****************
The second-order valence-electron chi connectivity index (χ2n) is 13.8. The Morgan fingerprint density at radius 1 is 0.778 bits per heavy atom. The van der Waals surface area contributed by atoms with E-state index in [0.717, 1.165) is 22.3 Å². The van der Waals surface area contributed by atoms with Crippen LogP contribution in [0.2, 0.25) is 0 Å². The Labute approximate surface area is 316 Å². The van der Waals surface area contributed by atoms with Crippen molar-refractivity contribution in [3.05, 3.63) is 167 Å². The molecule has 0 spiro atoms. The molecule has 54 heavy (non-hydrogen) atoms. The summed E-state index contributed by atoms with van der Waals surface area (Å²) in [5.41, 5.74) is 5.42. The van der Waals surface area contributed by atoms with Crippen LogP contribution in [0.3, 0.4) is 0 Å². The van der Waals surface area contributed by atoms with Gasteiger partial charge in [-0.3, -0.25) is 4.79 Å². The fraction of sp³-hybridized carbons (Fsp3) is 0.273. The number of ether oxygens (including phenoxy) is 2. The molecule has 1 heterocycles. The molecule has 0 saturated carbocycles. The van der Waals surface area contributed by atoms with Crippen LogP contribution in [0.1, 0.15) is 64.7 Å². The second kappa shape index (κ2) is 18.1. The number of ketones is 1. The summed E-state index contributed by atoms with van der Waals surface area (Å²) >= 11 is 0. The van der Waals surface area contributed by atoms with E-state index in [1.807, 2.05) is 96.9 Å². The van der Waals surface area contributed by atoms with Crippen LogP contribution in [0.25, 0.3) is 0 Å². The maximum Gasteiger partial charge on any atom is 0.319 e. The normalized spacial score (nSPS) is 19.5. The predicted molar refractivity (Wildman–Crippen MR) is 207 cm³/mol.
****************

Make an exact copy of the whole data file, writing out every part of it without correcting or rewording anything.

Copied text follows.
The second-order valence-electron chi connectivity index (χ2n) is 13.8. The Morgan fingerprint density at radius 1 is 0.778 bits per heavy atom. The van der Waals surface area contributed by atoms with E-state index in [0.717, 1.165) is 22.3 Å². The van der Waals surface area contributed by atoms with Crippen LogP contribution in [0.2, 0.25) is 0 Å². The Labute approximate surface area is 316 Å². The van der Waals surface area contributed by atoms with Crippen molar-refractivity contribution in [3.05, 3.63) is 167 Å². The molecule has 0 spiro atoms. The molecule has 54 heavy (non-hydrogen) atoms. The summed E-state index contributed by atoms with van der Waals surface area (Å²) in [5.41, 5.74) is 5.42. The van der Waals surface area contributed by atoms with Crippen LogP contribution in [0.3, 0.4) is 0 Å². The van der Waals surface area contributed by atoms with Gasteiger partial charge in [-0.3, -0.25) is 4.79 Å². The fraction of sp³-hybridized carbons (Fsp3) is 0.273. The number of ether oxygens (including phenoxy) is 2. The molecule has 1 heterocycles. The molecule has 0 saturated carbocycles. The van der Waals surface area contributed by atoms with Crippen LogP contribution in [0.1, 0.15) is 64.7 Å². The second kappa shape index (κ2) is 18.1. The number of ketones is 1. The summed E-state index contributed by atoms with van der Waals surface area (Å²) >= 11 is 0. The van der Waals surface area contributed by atoms with E-state index in [1.807, 2.05) is 96.9 Å². The van der Waals surface area contributed by atoms with Crippen LogP contribution in [0.25, 0.3) is 0 Å². The maximum Gasteiger partial charge on any atom is 0.319 e. The normalized spacial score (nSPS) is 19.5. The predicted molar refractivity (Wildman–Crippen MR) is 207 cm³/mol.